Me: In a way, you really are a vigilante of the alpine journal world—your technology helps you keep a close eye on the goings on; you are obviously careful to hide your enormous talent in a shroud of mystery; you are a dark and misunderstood figure—like Batman.

Schooner: Hell no! I scale buildings twice as high as he does, and I don't need a million dollar suit either, just this pair of stinken' Hanes!

Stinking is right. At that point, he asked me to fetch him his "writing whiskey." I was unable to conclude my interview, as Schooner became enraptured in typing a new comment on the Alpinist website, thrashing and throatily growling strings of profane gibberish as he mashed his palms into the keyboard . Though it was not a pretty sight, it was still a vision of genius at work. Unfortunately, unstoppable multi-billion-dollar media forces such as Alpinist have chosen to antagonize this honest critic, featuring him on their upcoming Halloween feature "The Monsters of Alpinism." I thought hard about this as I stepped out the door to a yard full of hissing raccoons, and was happy to know that there is at least one man on this planet who will not be impressed by anything anyone ever climbs, ever. My hat is off to you, Schooner.

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Comments
elventesai

Has anyone read any of Jay M Horne's books? I just finished his trilogy Life's A JOKE!, Life's A TRIP!, and I took the red pill. It is very emotional. There were times I laughed, and times I cried. There was a point in the book that I felt I had learned something that changed my life. I am not a drug user but I must say there was a point, that much like looking at illusions, made me feel there was something hiding behind the curtain of reality. Check it out at amazon. Or at jaymhorne . com you wont be dissappointed. Please lemme know what you think. I havent had anyone respond besides those who are high or drunk. Am i crazy? Or is the world actually something you creat for yourself. This guy has a serious connection with god!

2009-10-16 14:07:54
AlpineEssence

I have recently become aware of the true identity of Schooner. I will not reveal him/her, rather only remarking that the guess of state was correct, other details incorrect. May he/her mysteriously continue to berate us.

2009-02-23 08:45:08
AlpineEssence

I have recently become aware of the true identity of Schooner. I will not reveal him/her, rather only remarking that the guess of state was correct, other details incorrect. May he mysteriously continue to berate us.

2009-02-23 08:32:33
Schooner

So, there I was...pounding a small bugaboo, hands shaking, into a small, crackly fissure. Certain it was only a psychological piece, similar to a tied-off twig, I tried to imbue the spirit of true alpinism and carry-on, despite uncetainty and fatigue. I gave it one last whack, another piece of dirt and crud lashed downward to my belay partner... And then I recalled the Spirit...the force of contemporary alpinism... I should untie completely; go at it solo and reflect...no...start professing to the mountain gods my plans to climb other things. I managed to belch out a fearful cry, " I plan to go to the Trango Wall and climb the roof...I plan to ...change...the world.....I'm going to go to Patagonia! " Just as my crampon began to slip off the micro-edge and the tiniest piece of turf began to erode from my blunted pick, I thought, again...imbue the spirit of alpinism. My mind wandered briefly..."I need to begin my own website. Schooner detritus.com" Becoming aware that I was in the midst of a heroic attempt at a third first ascent in contemporary style, the clouds parted and the epiphany bludgeoned me on the head...I can quit right here and rap and call it a new route, in new style. Oh, the rewards will be a cornucopia of scotch and new underwear! I am hereby proud to report a third first ascent of a world-class significant new route ... Chickaloon Hardman, formerly known as the choss pile along the road. (Grade II, E2.x, 17 metres.)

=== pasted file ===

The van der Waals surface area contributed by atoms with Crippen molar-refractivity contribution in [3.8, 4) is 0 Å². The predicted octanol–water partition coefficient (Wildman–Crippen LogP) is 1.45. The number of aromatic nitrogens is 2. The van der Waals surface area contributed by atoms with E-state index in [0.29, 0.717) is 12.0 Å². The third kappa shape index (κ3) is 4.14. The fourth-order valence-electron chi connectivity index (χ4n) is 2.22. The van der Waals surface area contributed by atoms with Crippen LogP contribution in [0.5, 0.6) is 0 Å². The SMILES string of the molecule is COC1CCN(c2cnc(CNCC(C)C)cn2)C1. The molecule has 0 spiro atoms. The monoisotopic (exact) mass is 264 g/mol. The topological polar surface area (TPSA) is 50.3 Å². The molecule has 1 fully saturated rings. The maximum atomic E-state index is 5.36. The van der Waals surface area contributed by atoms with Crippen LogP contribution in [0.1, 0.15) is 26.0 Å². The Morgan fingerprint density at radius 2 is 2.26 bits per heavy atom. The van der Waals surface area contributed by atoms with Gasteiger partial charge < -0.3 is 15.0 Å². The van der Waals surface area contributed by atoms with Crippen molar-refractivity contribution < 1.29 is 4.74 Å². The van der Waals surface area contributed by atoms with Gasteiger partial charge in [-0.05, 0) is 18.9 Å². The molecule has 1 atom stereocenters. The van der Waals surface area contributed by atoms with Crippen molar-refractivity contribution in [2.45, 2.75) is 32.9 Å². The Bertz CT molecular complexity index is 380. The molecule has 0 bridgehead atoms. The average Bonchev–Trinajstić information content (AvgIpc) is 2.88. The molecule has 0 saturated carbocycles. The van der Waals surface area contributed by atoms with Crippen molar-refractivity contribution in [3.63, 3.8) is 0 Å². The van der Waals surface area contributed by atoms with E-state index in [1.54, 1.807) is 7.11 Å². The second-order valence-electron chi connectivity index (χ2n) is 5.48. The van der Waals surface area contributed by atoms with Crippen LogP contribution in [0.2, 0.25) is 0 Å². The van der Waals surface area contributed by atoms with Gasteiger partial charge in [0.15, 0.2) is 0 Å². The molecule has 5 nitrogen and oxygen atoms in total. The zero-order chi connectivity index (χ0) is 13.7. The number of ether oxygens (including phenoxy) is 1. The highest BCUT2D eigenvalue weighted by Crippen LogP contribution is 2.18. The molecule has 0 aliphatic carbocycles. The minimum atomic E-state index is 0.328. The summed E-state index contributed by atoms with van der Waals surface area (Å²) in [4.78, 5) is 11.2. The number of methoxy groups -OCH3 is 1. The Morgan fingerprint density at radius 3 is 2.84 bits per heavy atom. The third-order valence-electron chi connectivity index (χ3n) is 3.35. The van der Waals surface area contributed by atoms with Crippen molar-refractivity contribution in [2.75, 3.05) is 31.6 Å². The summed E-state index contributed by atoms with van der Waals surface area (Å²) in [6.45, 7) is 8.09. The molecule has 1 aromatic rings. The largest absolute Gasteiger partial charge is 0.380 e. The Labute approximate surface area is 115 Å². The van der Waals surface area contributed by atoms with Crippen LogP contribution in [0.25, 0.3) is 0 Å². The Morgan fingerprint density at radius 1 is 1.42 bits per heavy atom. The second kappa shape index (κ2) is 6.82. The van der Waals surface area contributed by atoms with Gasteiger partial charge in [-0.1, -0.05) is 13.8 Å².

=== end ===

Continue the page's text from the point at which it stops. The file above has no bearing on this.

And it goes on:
2008-10-10 22:15:37
chewtoy

oh I get it now. We can save the environment from Global Warming by flying around and climbing peaks. Duh, makes perfect sense. oh wait maybe the purpose was to get people to vote for Obama who is for equal rights except for the gay rich? darn naw I'm really confused. Next time I see Schooner I'll ask him what a post turtle is.

2008-10-10 15:32:20
free sender

Chewtoy, happy to see that the point of this blog was not lost on you...there are in fact, no raccoons in Alaska.

2008-10-10 00:30:05
chewtoy

I'm confused. I thought drinking single-malt was a hardman's calling card, that Patey style of discourse is healthy for the climbing community. Have we forgotten our history? Next thing ya know someone is going to write about how "important climbing is."

Raccoons in Anchorage? ummm I do digress, but if ya had ever done a 40 mile Alaska ski approach with Schooner, you'd know there are no raccoons in Alaska, though we occasionally get a visiting skunk.

I’m sure if ya were polite, and bought the next round, Schooner would invite ya ta go climbing in Norway (where he lives with his Swedish wife). Oh wait, you probably think, along with scotch and discourse, ice climbing in Norway and having a hot Swedish wife has become passé also.

I actually haven’t read any of Schooner’s posts, but one can assume the old gotcha game of don’t take yourself so seriously, it’s only climbing, has been spanked down and smacked up like a wart hog.

2008-10-09 17:13:55